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Child conversion by one parent wrong

PETALING JAYA, 6 March 2009: A converting spouse should not take advantage of syariah law to unilaterally convert his or her child without the non-Muslim spouse’s consent, the MCA said today.

If the disputing parents could not agree on the baby’s religion, the child’s religion should remain the status quo until he or she reaches the legal age of 18 to make an independent decision, MCA’s political education bureau head Gan Ping Siew said today.

He said since civil marriages were governed by the Law Reform (Marriage and Divorce) Act 1976, custody issues pertaining to the child from such a marriage must be determined by the civil courts.

Gan was referring to the case of a 15-month-old girl, Hoo Joey, who was converted to Islam by her mother Chew Yin No, 23, who has adopted the Muslim name of Siti Zubaidah Chew Abdullah.

The baby’s father, carpenter Hoo Ying Soon, 28, is challenging the Negeri Sembilan Islamic Affairs Department’s decision to allow the unilateral conversion.

With the baby’s conversion, the syariah court has given Siti Zubaidah interim custody.

“In no event should a converting spouse be allowed to conveniently absolve his/her responsibility through conversion. The unilateral conversion of the religion of a child is clearly not in the interest of the child and a mockery to any system of justice.

The child in question is born pursuant to a civil marriage contracted under the Law Reform Act. Therefore, the custody of the child must be determined by the civil courts,” Gan said in a statement today.

Not subservient to syariah

He said the Law Reform Act was not subservient to syariah law based on Article 121(1A) of the Federal Constitution, whereby matters under syariah law cannot be heard by the civil courts.

“The exclusive jurisdiction of syariah courts over Muslim family matters does not mean that the Federal Constitution and its federal laws are subservient to syariah laws.

As such, the civil court still has jurisdiction over Siti Zubaidah, he added.

“What we have witnessed is an act of undue religious zealousness and blatant taking advantage of the Federal Constitution. The undue assertion of the syariah court’s jurisdiction in such cases has further exacerbated the situation,” Gan said.

He also cited the custody battle between N Subashini and her husband Saravanan/Mohd Shafi Abdullah, in which the Federal Court unanimously ruled that those married under civil law were bound by the Law Reform Act with regards to divorce and child custody.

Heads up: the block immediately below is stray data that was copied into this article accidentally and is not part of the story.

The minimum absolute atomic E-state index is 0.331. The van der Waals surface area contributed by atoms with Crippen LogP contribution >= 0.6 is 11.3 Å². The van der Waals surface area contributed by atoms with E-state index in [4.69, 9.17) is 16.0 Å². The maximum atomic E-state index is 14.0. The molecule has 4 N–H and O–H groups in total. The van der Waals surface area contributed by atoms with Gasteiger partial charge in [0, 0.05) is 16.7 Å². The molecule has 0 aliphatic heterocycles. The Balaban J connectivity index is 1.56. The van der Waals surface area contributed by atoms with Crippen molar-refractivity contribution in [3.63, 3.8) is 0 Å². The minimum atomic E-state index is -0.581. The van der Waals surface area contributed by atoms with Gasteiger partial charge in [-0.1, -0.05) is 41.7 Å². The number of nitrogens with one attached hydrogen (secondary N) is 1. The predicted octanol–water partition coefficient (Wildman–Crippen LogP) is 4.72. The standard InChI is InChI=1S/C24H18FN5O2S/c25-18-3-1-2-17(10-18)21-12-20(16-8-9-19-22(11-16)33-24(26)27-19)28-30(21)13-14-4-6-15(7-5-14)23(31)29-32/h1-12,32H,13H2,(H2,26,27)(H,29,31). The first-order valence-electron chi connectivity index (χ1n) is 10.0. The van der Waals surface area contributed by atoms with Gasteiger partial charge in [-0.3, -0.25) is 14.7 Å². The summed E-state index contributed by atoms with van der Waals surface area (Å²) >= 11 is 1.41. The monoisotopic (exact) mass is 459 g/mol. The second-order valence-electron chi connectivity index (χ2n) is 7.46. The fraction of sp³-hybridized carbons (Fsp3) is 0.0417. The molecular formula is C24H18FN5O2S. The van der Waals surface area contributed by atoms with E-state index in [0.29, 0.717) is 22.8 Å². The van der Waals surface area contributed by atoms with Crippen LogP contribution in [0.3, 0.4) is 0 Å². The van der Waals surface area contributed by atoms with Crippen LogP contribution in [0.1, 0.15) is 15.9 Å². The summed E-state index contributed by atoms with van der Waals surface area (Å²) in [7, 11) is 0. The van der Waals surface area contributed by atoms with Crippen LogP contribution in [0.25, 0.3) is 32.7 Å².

Mysterious amendment

Gan noted that in the 1980s, the constitution had allowed children under 18 to have their religion decided by their parents.

He said the word printed in the constitution then under Article 12(4) was “ibubapa” which, in the plural, referred to both parents.

“However, in recent years, the national printers have mysteriously changed the word ‘ibubapa’ to ‘ibu atau bapa’ (meaning either parent),” Gan said.

He said MCA’s stand was that the text of the relevant article should be clarified.

In English, the text of the article now reads: “For the purpose of Clause (3) the religion of a person under the age of eighteen years shall be decided by his parent or guardian.”

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3 Responses to “Child conversion by one parent wrong”

  1. OrangRojak says:

    “Baby’s religion.”

    Oh dear. I must remember to ask my one year old and three year old what religion they are, just in case somebody asks me. I think one is Orthodox Bottlefeeder and the other Televisionist. What century is this again?

  2. D Lim says:

    It is important to make the rules and law clear in a country which is multi-religious to prevent any confusion and anger. When the rules are clear, people will know what they could and could not do and live with its implications.

    Don’t let such personal events determine the rule of law for it will only create suspicion, hatred, and anger in the long term.

  3. I can’t believe Gan attributed the amendment in the constitution to the “printers”. I’m sure he or The Nut Graph has sufficient resources to clarify the issue themselves.

    It would perhaps benefit the reader if the issue were looked at in terms of the legal battle instead of MCA’s account of the same.

    Han


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